Emily Bronte's Wuthering Heights Essay

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Throughout the novel Wuthering Heights, Emily Brontë effectively utilizes weather and setting as methods of conveying insight to the reader of the personal feeling of the characters. While staying at Thrushcross Grange, Mr. Lockwood made a visit to meet Mr. Heathcliff for a second time, and the horrible snow storm that he encounters is the first piece of evidence that he should have perceived about Heathcliff's personality. The setting of the moors is one that makes them a very special place for Catherine and Heathcliff, and they are thus very symbolic of their friendship and spirts. The weather and setting are very effective tools used throughout the end of the novel as well, for when the weather becomes nice it is not only symbolic of…show more content…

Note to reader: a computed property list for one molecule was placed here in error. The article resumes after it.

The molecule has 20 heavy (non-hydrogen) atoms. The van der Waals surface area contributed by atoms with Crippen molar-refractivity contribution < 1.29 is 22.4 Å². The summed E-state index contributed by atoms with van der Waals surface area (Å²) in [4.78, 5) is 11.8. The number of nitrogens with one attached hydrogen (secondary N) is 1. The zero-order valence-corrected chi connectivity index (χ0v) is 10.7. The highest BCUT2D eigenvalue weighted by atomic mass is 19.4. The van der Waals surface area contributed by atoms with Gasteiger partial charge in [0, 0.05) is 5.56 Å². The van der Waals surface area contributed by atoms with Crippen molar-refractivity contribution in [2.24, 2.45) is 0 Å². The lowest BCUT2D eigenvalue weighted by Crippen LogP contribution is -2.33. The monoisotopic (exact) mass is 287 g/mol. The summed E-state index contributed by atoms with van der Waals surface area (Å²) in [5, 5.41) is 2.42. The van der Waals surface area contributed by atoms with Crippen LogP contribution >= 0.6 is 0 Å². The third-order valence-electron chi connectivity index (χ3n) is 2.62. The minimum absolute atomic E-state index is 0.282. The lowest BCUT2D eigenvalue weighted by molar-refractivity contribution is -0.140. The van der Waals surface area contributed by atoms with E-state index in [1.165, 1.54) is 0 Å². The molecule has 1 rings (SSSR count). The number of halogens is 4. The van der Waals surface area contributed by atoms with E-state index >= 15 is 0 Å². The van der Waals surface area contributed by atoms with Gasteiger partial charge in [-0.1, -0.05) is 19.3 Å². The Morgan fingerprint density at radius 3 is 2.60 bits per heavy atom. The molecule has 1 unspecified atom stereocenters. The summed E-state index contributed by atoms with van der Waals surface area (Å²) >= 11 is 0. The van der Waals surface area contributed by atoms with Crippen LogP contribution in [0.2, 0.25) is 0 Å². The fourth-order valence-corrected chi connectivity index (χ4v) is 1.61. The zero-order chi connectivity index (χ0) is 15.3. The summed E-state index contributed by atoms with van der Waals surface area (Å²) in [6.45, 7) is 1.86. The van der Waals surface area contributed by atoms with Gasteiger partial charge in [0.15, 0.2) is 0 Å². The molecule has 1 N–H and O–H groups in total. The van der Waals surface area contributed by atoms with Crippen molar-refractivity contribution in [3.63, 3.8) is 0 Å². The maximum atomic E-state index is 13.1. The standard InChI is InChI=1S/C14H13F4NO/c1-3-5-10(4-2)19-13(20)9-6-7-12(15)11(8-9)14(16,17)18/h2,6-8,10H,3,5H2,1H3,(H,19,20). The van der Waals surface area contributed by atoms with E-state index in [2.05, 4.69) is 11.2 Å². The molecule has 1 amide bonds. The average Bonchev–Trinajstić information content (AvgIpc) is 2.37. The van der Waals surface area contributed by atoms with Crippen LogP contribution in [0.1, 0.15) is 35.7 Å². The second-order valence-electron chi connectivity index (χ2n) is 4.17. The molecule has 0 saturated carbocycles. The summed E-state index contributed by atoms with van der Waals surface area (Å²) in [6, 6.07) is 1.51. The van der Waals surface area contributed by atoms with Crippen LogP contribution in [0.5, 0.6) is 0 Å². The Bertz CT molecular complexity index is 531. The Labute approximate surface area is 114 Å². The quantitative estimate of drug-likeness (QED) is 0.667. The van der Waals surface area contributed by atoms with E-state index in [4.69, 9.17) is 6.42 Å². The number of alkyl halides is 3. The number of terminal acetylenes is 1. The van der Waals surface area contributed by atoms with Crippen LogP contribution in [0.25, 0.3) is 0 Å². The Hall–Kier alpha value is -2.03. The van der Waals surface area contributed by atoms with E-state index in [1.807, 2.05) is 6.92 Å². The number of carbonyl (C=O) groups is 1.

He stated that he "could make no error there"(28), for the path is transformed into one that is straight and easy for Lockwood to follow. These preliminary descriptions of the path between the two houses, and the weather upon first being introduced to the characters, help in conveying the personalities of the characters in a more subtle manner. The area surrounding both the Heights and the Grange are referred to as the moors, and they are an important setting for many characters throughout the course of the novel. The two characters that the moors are most symbolic of, however, are Heathcliff and Catherine Linton. The two would play on the moors as children, and this area of land was very expressive of their wild personalities, and of their friendship. The moors are thought of by them as a place where they could be free and unrestricted to be themselves. Brontë once again utilizes a setting to represent the personalities of her characters, for here she uses the wildness of the moors to express the wildness of Heathcliff and Catherine. One evening Catherine makes the decision to marry Edgar Linton, and not her true love Heathcliff. Heathcliff hears her declaration and runs off into the moors. Not long after Heathcliff leaves the vicinity of the Grange, a "storm came rattling over the Heights in full fury"(78), and Catherine refuses to sleep without her love present in the Heights. "Catherine would not be persuaded into tranquility.
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